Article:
Moving a boiler may simply be a necessity if you’re planning a house extension or other modification. Otherwise, it might be a tactical move aimed at extracting more space from a certain room, or moving a noisy boiler elsewhere if a spare room is now occupied, etc.
In any case, moving a boiler can be a reasonably simple task if it’s only being moved within the same room or direct vicinity, or a costly job if it’s being relocated to somewhere else completely.
After all, boilers are connected to various other components ranging from their own flues and tanks to the radiators.
This article will review the cost of moving a boiler in the UK, factors that affect the cost and other common questions about moving a boiler.
Average Cost of Moving a Boiler
The cost of moving a boiler depends on the type of boiler in question. Combi-boilers, which are modern all-in-one units, are the easiest to move since they’re not connected to any additional parts like hot water tanks. This means that they’re also the most flexible systems to move.
By collecting quotes from 6 primary sources and 8 secondary sources, we found these average costs for moving different types of boilers:
|Type of Boiler||Same Floor||Different Floor|
|Combi||£250 to £400||£300 to £600|
|System||£400 to £800||£500 to £1,000|
|Traditional/Conventional||£500 to £900||£600 to £1,100|
|LPG||£750 to £1,250||£800 to £1,500|
Only combi boilers can sometimes be moved to the attic. Expect to pay £500 – £1000 The costs of moving a boiler depend on what parts will need to be added, chopped or changed.
The highest costs are when floorboards need to be removed and many new parts need to be added to the system. It will depend on where your home’s gas and water pipes already go and how easily they can be routed to your preferred boiler location.
Sometimes, it simply won’t be viable to move some systems.
The most common boiler parts include:
- Flue – The flue carries waste exhaust gasses from the boiler through the wall and outside. There are horizontal and vertical flues, so depending on which your boiler has and where your new installation is, you might need to swap from one to the other. Flue costs range between £75 to £125 per metre.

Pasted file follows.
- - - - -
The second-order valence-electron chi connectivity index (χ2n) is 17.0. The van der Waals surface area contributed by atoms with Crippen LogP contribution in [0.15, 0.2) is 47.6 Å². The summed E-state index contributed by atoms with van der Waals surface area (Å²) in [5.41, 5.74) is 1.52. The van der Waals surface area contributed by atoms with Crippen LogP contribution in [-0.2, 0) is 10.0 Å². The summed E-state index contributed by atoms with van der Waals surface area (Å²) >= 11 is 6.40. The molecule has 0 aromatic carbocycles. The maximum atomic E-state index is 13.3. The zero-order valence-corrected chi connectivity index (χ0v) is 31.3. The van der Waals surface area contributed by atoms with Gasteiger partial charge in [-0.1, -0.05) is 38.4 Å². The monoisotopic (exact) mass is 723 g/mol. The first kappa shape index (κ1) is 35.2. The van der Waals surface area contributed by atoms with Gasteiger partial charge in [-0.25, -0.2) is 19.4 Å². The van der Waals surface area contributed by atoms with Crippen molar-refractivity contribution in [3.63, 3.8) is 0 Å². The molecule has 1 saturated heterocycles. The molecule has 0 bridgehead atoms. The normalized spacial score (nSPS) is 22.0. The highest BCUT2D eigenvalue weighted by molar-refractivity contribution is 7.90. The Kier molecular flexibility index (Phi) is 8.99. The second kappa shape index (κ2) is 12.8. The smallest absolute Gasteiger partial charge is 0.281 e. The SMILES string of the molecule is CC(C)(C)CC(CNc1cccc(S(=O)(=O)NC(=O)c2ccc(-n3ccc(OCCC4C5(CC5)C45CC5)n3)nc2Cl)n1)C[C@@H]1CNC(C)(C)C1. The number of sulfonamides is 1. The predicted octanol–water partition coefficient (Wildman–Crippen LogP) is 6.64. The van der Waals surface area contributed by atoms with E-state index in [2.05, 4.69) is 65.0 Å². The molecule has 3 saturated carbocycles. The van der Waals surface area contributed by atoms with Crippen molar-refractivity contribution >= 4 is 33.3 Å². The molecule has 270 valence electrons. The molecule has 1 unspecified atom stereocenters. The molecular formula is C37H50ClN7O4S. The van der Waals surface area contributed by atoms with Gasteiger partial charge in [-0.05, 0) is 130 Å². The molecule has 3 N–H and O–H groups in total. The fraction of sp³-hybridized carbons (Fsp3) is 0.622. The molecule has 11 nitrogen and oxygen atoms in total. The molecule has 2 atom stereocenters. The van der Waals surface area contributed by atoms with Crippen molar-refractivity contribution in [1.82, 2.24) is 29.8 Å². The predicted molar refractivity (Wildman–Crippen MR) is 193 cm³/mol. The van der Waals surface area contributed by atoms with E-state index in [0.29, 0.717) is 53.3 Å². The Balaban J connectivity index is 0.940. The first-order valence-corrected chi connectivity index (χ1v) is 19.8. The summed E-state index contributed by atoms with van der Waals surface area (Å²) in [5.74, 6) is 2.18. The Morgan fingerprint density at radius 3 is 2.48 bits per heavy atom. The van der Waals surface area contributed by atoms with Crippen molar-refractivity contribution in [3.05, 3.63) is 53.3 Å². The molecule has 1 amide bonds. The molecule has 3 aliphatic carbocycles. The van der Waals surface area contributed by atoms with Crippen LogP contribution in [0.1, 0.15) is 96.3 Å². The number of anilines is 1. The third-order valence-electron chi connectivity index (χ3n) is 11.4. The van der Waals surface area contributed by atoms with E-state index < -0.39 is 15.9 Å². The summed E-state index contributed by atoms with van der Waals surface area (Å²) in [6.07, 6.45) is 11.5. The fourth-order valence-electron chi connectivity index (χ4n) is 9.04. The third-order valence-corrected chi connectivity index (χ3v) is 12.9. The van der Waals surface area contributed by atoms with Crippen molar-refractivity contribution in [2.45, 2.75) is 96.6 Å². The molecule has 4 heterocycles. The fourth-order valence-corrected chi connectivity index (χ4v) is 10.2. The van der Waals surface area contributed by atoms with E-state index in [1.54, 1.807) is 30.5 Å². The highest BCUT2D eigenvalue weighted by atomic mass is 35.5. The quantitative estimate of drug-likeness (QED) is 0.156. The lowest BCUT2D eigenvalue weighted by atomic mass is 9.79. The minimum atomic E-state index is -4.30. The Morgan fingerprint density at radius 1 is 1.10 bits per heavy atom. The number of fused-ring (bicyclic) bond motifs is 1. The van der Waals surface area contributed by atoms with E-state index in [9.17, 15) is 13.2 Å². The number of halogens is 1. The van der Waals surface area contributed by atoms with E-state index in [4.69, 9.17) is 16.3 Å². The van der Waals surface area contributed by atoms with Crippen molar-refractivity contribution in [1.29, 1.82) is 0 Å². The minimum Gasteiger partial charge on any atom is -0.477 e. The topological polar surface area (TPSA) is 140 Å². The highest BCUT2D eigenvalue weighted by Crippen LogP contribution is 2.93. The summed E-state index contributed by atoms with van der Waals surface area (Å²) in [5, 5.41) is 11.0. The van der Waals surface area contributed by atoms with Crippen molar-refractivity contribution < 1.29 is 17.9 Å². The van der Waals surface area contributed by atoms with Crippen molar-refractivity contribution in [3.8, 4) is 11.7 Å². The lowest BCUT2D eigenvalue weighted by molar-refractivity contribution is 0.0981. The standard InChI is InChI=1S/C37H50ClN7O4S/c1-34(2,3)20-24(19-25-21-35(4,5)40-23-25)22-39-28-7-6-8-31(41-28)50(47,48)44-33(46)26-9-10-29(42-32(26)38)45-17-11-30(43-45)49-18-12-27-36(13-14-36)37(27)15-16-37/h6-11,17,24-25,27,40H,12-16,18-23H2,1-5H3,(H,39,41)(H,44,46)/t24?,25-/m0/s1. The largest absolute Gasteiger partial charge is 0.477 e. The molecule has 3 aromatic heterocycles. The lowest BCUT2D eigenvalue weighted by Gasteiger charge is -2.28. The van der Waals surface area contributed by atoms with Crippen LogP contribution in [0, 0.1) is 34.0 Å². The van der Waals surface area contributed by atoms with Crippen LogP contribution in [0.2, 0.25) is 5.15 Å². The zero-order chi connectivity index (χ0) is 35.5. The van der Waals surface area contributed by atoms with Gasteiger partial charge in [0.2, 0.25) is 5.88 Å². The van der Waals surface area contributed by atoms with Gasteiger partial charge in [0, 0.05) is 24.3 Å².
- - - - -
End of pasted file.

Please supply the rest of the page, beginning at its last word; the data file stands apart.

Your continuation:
- Pipework – Boiler pipework is typically copper and depending on where you’re relocating your boiler to, you may need a whole host of new piping. Costs of new piping can range up to £500 or so. Some of the old piping can be reused.
- Connections – Adding new connections to the gas pipe can be tricky depending on the relocation. Where new connections need to be installed, costs range between £50 to £150.
- Magnetic filters, thermostat controls and other components – Filters, thermostats and other boiler components may also need to be moved and refitted which might cost anything between £100 to £150.
The remainder of the cost is made up of labour. Costs could range up to £1,000 or higher in some situations but are more likely to be around the £500 mark providing the engineer can reuse much of the existing parts.
Why Move a Boiler?
There are a few reasons to consider moving a boiler:
House Extensions or Modifications
This is the main reason to move a boiler, regardless of where it is in the house. For example, if it’s in the garage then a garage extension might force the boiler into a different part of the garage or elsewhere in the house.
Likewise, if it’s in the kitchen then a kitchen extension might require it to be moved, etc.
To Free Up More Space
Boilers in the kitchen are often moved to make room for another fridge or freezer. In the bedroom, they might be moved to make way for extra storage, etc.
The Boiler is in an Inconvenient Position
If a boiler is fitted in say, an unoccupied bedroom, and tends to be quite loud, then moving it elsewhere might be a good shout.
Where To Move a Boiler
Kitchens are a popular room to fit a boiler since – small combi boilers can likely fit inside one of the cupboards. It’s more likely that people will want to move a boiler of a cupboard than into it, however.
2: Utility Room
Utility rooms are generally out of the way of the main home and still have a relatively controlled climate, providing there are no leaks.